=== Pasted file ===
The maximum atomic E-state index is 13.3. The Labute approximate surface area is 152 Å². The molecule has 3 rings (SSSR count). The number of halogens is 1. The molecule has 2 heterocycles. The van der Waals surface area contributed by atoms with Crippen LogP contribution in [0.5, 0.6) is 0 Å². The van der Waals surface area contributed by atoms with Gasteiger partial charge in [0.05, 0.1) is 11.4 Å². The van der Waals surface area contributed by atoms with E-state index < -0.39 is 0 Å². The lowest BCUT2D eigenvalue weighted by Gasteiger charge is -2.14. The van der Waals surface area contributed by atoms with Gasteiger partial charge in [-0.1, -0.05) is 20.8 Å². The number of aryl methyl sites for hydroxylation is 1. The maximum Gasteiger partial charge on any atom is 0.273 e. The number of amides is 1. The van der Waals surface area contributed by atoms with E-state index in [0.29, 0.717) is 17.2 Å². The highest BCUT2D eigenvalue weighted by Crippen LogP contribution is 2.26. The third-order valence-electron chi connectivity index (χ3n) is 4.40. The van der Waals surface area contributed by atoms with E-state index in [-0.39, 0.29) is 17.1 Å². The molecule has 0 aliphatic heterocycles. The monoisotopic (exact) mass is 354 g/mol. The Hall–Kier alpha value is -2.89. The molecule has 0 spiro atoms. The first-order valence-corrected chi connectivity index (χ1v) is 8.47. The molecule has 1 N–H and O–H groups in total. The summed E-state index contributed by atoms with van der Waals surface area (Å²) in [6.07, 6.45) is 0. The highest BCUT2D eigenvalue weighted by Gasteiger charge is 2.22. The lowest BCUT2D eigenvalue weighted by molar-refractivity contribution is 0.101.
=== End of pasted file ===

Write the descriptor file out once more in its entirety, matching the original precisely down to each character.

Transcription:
The maximum atomic E-state index is 13.3. The Labute approximate surface area is 152 Å². The molecule has 3 rings (SSSR count). The number of halogens is 1. The molecule has 2 heterocycles. The van der Waals surface area contributed by atoms with Crippen LogP contribution in [0.5, 0.6) is 0 Å². The van der Waals surface area contributed by atoms with Gasteiger partial charge in [0.05, 0.1) is 11.4 Å². The van der Waals surface area contributed by atoms with E-state index < -0.39 is 0 Å². The lowest BCUT2D eigenvalue weighted by Gasteiger charge is -2.14. The van der Waals surface area contributed by atoms with Gasteiger partial charge in [-0.1, -0.05) is 20.8 Å². The number of aryl methyl sites for hydroxylation is 1. The maximum Gasteiger partial charge on any atom is 0.273 e. The number of amides is 1. The van der Waals surface area contributed by atoms with E-state index in [0.29, 0.717) is 17.2 Å². The highest BCUT2D eigenvalue weighted by Crippen LogP contribution is 2.26. The third-order valence-electron chi connectivity index (χ3n) is 4.40. The van der Waals surface area contributed by atoms with E-state index in [-0.39, 0.29) is 17.1 Å². The molecule has 0 aliphatic heterocycles. The monoisotopic (exact) mass is 354 g/mol. The Hall–Kier alpha value is -2.89. The molecule has 0 spiro atoms. The first-order valence-corrected chi connectivity index (χ1v) is 8.47. The molecule has 1 N–H and O–H groups in total. The summed E-state index contributed by atoms with van der Waals surface area (Å²) in [6.07, 6.45) is 0. The highest BCUT2D eigenvalue weighted by Gasteiger charge is 2.22. The lowest BCUT2D eigenvalue weighted by molar-refractivity contribution is 0.101.